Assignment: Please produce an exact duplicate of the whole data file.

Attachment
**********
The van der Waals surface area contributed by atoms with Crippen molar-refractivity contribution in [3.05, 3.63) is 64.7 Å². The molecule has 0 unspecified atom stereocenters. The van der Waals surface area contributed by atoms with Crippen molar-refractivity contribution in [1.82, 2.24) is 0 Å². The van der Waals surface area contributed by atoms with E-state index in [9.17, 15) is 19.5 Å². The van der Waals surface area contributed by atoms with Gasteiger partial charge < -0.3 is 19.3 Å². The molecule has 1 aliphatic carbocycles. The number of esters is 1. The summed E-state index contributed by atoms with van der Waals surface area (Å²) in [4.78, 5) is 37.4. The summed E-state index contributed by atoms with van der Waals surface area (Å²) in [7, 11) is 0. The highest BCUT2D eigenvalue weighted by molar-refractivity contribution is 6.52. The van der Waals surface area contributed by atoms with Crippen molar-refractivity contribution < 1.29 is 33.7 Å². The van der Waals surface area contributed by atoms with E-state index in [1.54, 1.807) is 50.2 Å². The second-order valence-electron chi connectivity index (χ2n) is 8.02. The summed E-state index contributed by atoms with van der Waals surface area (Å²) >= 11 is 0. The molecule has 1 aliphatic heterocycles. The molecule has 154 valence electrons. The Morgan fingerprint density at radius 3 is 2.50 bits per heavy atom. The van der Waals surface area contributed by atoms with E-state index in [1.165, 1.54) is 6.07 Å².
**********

The van der Waals surface area contributed by atoms with Crippen molar-refractivity contribution in [3.05, 3.63) is 64.7 Å². The molecule has 0 unspecified atom stereocenters. The van der Waals surface area contributed by atoms with Crippen molar-refractivity contribution in [1.82, 2.24) is 0 Å². The van der Waals surface area contributed by atoms with E-state index in [9.17, 15) is 19.5 Å². The van der Waals surface area contributed by atoms with Gasteiger partial charge < -0.3 is 19.3 Å². The molecule has 1 aliphatic carbocycles. The number of esters is 1. The summed E-state index contributed by atoms with van der Waals surface area (Å²) in [4.78, 5) is 37.4. The summed E-state index contributed by atoms with van der Waals surface area (Å²) in [7, 11) is 0. The highest BCUT2D eigenvalue weighted by molar-refractivity contribution is 6.52. The van der Waals surface area contributed by atoms with Crippen molar-refractivity contribution < 1.29 is 33.7 Å². The van der Waals surface area contributed by atoms with E-state index in [1.54, 1.807) is 50.2 Å². The second-order valence-electron chi connectivity index (χ2n) is 8.02. The summed E-state index contributed by atoms with van der Waals surface area (Å²) >= 11 is 0. The molecule has 1 aliphatic heterocycles. The molecule has 154 valence electrons. The Morgan fingerprint density at radius 3 is 2.50 bits per heavy atom. The van der Waals surface area contributed by atoms with E-state index in [1.165, 1.54) is 6.07 Å².